Virginia has reached a $2 billion settlement with the Justice Department that forces the state to close four of its five institutions that house people with intellectual disabilities, according to a report Friday in the Richmond Times-Dispatch
The settlement also forces the state to provide community-based services to thousands of people over a period of 10 years, the Times-Dispatch noted.
The agreement, which an assistant U.S. attorney described as a “landmark” case, followed a federal investigation that begin in 2008 and expanded in 2010. The probe focused on state training centers.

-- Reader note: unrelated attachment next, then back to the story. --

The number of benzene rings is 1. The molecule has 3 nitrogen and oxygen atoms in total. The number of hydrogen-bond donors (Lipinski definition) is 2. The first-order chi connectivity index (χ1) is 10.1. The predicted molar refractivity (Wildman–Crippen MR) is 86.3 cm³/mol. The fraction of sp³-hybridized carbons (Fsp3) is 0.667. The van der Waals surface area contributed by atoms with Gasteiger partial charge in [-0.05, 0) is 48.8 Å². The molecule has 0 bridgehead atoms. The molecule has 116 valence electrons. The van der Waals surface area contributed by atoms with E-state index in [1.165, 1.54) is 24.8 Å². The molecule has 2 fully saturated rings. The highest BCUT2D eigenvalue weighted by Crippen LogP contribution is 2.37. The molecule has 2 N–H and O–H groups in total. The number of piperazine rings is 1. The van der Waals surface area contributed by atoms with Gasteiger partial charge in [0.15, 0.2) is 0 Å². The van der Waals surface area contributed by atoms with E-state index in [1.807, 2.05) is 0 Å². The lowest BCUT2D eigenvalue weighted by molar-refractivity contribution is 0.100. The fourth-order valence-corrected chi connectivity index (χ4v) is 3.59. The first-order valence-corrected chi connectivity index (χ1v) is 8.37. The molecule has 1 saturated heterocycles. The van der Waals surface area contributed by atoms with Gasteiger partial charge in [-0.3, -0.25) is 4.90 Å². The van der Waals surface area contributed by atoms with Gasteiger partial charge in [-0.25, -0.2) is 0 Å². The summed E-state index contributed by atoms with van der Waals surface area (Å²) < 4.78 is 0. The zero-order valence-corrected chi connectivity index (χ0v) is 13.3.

According to the Times-Dispatch, a report on the investigation revealed that “hundreds of mentally and physically challenged people were languishing in state facilities.”
The Time-Dispatch said the settlement, which will serve as a national model, would add 4,170 waiver slots to help move people from the training centers that will be closed to community-based care.
It will also prevent people on a waiting list for state services from being institutionalized.
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